The hereinabove described process may be modified in numerous ways within the spirit and scope of the invention. Thus, for example, quench oils having different cut points, both falling within the hereinabove noted range (500 1,000 F. may be employed in the two stages, instead of an identical quench oil being used in both stages, as specifically described with reference to the embodiment illustrated in the drawing. As another modification, make-up quench oil may be supplied from an extraneous source, or from the net produced effluent, instead of by stripping the fuel oil fraction. As a further modification, heat recovery from the quench oil may be effected in a manner other than by generating high pressure steam, although steam generation is preferred.

Still another embodiment of the overall invention is illustrated in FIG. 2 which differs from the embodiment of FIG. 1 in the use of a two-stage primary quench. Referring now to FIG. 2, an effluent from a high temperature process, for example an effluent from a pyrolysis furnace, in line 100 is admixed with quench oil in line 101 and further admixed with quench oil in lines 102a and 102b to effect rapid cooling of the effluent. The quench oil in line 101 is a vaporizable quench oil, as hereinafter described, and the quench oil in lines 102a and 102b is a partially vaporizable quench oil, as hereinafter described.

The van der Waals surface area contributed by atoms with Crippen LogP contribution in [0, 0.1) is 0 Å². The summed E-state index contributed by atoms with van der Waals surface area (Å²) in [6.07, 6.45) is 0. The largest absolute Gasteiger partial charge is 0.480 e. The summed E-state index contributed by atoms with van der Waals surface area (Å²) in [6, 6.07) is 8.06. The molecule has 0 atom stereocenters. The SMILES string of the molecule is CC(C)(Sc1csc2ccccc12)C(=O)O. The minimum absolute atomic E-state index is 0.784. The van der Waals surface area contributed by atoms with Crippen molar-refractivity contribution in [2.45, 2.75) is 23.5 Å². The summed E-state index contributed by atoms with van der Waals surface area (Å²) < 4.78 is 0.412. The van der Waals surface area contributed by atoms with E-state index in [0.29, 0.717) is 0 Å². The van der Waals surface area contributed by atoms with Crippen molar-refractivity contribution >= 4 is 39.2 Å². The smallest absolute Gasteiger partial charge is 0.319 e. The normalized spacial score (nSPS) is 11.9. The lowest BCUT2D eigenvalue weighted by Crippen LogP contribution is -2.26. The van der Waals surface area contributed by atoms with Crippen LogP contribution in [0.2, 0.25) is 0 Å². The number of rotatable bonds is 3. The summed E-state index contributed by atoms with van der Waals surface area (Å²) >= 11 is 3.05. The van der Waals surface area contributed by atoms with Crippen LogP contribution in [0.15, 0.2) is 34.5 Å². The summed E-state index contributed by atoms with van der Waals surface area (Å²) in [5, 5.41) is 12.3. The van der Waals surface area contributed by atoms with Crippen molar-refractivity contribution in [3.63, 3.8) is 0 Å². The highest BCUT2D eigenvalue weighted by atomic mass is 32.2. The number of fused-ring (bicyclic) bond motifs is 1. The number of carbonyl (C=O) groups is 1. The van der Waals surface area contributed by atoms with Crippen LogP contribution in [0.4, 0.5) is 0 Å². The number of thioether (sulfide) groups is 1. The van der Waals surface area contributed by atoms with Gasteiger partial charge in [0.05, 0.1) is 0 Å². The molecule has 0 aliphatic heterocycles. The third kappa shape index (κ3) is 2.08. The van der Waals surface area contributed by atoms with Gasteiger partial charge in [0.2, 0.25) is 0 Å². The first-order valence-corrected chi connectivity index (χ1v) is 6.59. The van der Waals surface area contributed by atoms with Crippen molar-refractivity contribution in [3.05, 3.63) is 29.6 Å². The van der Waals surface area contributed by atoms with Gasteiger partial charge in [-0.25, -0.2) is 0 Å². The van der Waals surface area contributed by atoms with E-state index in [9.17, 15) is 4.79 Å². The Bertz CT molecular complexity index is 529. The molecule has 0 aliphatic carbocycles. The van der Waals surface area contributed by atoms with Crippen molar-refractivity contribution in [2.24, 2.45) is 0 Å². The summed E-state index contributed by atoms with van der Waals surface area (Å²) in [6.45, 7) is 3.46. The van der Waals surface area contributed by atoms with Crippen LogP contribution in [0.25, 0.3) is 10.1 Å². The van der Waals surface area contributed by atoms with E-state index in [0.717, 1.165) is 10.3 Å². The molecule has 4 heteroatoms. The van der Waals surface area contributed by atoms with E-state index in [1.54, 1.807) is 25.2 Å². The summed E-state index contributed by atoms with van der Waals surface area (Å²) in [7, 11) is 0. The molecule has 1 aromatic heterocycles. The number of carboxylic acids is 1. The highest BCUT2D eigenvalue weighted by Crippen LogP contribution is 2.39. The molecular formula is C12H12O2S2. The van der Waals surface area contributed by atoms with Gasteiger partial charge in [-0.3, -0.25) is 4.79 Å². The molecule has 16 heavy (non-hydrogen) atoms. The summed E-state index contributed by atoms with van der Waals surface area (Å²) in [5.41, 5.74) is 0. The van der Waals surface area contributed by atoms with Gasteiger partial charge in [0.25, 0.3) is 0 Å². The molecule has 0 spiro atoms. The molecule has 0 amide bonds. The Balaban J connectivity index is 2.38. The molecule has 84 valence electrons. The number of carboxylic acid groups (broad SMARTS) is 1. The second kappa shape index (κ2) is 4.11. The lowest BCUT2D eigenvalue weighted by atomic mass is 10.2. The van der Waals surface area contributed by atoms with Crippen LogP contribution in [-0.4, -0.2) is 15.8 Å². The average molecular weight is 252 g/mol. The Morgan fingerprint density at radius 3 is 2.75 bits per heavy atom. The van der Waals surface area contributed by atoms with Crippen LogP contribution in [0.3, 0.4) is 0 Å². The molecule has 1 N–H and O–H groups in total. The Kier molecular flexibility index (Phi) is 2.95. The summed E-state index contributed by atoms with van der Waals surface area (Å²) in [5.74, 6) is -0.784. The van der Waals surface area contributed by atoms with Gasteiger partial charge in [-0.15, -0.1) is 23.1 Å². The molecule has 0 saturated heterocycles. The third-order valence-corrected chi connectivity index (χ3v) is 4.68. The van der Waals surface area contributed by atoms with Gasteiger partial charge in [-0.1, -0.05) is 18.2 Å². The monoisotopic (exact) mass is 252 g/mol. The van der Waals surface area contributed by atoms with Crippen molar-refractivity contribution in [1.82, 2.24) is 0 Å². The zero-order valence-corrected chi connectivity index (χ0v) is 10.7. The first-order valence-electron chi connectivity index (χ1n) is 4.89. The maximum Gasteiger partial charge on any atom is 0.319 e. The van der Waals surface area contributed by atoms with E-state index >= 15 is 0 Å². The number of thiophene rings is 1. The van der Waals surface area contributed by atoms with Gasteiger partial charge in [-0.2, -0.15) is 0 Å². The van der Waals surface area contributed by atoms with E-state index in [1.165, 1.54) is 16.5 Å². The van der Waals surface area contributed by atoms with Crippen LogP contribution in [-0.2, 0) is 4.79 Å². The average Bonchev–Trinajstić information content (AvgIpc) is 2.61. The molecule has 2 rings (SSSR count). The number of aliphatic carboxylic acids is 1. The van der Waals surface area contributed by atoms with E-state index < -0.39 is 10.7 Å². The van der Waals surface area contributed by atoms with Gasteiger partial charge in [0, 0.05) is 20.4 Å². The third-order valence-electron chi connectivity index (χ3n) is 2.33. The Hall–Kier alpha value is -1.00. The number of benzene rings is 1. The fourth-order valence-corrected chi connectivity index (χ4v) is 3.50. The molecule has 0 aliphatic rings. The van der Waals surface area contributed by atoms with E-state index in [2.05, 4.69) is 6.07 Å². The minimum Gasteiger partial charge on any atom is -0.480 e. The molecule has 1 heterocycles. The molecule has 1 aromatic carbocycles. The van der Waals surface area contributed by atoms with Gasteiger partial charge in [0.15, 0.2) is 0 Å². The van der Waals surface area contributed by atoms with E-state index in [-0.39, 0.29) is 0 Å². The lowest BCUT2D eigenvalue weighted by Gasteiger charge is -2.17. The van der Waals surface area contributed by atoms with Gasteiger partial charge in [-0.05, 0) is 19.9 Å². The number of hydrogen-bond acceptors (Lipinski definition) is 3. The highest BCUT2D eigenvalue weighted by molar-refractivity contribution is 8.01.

The mixture of effluent and quench oil in line 103 is introduced into a separator 104 and a liquid, containing residual products of the effluent stream and any unvaporized quench oil, is withdrawn therefrom through line 105. A gaseous stream, containing vaporized quench oil, is withdrawn from the separator 104 through line 106, combined with quench oil in line 107, as hereinafter described, and the combined stream in line 108 introduced into a fractionator 109. The quench oil in line 107 is introduced at a rate such that the combined stream in 108 is at a temperature at which substantially all of the quench oil in the gaseous effluent in line 108 is condensed, generally a temperature no less than about 400 F.

The fractionator 109 is operated as the fractionator described with reference to the embodiment of FIG. 1 to produce a quench oil bottoms, having cut points within the range from about 500 F. to about l,000 F.